Back to Basics: How Self Directed RRSP’s Work

All about self directed RRSP’s

A reader, who is just starting out in the finance world, wrote me an email asking me to explain self directed RRSP’s.  More specifically, here is the email:

I was wondering if you could write something about self-directed RRSPs –
what exactly they are and how to open and manage one, where we can hold
them, etc.

I thought that this would be a great opportunity to get back to basics to explain some of the fundamental concepts of personal finance in Canada.

Let’s take a look at the questions that the reader asked.

What is a self directed RRSP

To start, an RRSP is a type of account and not an investment.  So when people say “did you buy any RRSP’s this year?” what they really mean is “did you contribute to your RRSP account this year?”

There are many “types” of RRSP’s, off the top of my head:

  • You can have a mutual fund based RRSP from the bank, which can either be self directed or with a bank advisor.
  • A self directed RRSP with a discount brokerage where you can trade stocks/ETF’S and mutual funds.
  • A savings account RRSP like with PC Financial
  • An RRSP with your work place (which can/cannot be self directed)

A self directed RRSP is just that.  It’s where the account holder is responsible for the investments within the RRSP, thus the reason why it’s called “self-directed”.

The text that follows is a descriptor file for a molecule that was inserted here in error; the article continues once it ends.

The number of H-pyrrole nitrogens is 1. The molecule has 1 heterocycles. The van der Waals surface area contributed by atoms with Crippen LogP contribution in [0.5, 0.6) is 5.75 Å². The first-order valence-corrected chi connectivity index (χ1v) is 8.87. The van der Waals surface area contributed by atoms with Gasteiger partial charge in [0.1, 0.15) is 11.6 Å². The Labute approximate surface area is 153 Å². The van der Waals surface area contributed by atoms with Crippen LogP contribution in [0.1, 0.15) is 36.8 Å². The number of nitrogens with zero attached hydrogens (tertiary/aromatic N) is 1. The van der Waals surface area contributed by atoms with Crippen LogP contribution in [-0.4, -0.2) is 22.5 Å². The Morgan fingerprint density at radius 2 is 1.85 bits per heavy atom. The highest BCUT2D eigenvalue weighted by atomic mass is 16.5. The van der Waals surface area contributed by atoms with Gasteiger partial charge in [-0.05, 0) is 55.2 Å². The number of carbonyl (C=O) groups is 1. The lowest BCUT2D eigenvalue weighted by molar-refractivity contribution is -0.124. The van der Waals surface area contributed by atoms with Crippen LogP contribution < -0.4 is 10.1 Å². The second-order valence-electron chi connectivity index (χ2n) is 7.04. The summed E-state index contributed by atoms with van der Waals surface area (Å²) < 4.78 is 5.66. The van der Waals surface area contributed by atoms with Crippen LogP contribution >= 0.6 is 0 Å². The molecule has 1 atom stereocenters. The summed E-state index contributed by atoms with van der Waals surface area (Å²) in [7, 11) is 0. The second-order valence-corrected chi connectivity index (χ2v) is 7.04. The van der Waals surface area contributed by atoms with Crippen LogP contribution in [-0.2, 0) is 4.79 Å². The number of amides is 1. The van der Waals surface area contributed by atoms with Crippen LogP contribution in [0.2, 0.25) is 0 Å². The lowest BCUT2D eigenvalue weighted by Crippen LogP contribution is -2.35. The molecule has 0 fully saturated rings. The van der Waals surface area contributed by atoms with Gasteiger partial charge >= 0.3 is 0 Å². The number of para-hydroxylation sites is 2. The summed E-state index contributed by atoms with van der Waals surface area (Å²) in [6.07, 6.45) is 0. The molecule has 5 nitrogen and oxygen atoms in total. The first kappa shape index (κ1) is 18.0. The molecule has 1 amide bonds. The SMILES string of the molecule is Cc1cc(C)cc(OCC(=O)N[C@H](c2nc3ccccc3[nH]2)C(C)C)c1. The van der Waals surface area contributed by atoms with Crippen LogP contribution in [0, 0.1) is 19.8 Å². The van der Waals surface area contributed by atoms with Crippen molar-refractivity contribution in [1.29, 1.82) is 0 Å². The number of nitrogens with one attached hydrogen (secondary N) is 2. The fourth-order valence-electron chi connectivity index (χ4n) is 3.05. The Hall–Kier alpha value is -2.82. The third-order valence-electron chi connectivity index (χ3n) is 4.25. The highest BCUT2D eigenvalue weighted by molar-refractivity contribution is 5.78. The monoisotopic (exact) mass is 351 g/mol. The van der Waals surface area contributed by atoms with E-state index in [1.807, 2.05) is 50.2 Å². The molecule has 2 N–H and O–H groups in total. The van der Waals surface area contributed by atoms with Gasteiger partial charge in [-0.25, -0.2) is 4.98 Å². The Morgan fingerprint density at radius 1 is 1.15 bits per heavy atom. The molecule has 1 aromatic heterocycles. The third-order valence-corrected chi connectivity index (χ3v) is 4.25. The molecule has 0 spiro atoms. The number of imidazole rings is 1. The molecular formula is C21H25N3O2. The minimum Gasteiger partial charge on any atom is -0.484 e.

Where Can You Find Them

I assume that the reader is interested in controlling her own investments.  In this case, it may be best to open a self directed RRSP account with a discount brokerage.  Which brokerage should you choose?  In my opinion, investors should be looking to reduce investment costs as much as possible. However, other factors such as investment choices offered should be weighed.

If the investor chooses to go the mutual fund route, it seems that the td e-series has the lowest cost.  If they want to stick to lower cost ETF’s or other stocks, then a low cost discount brokerage account will most likely be the most cost efficient choice.

Check out my discount brokerage comparison to see some of the features/costs of various brokers in Canada.

How to Open a Self Directed RRSP?

Simply go to the institution that you’re interested (either online or B&M) and sign up for an account.  Within the forms, you’ll need your personal information and your named beneficiary (preferably your spouse for tax reasons).  From there, you can contribute to your account up to your contribution limit for the year.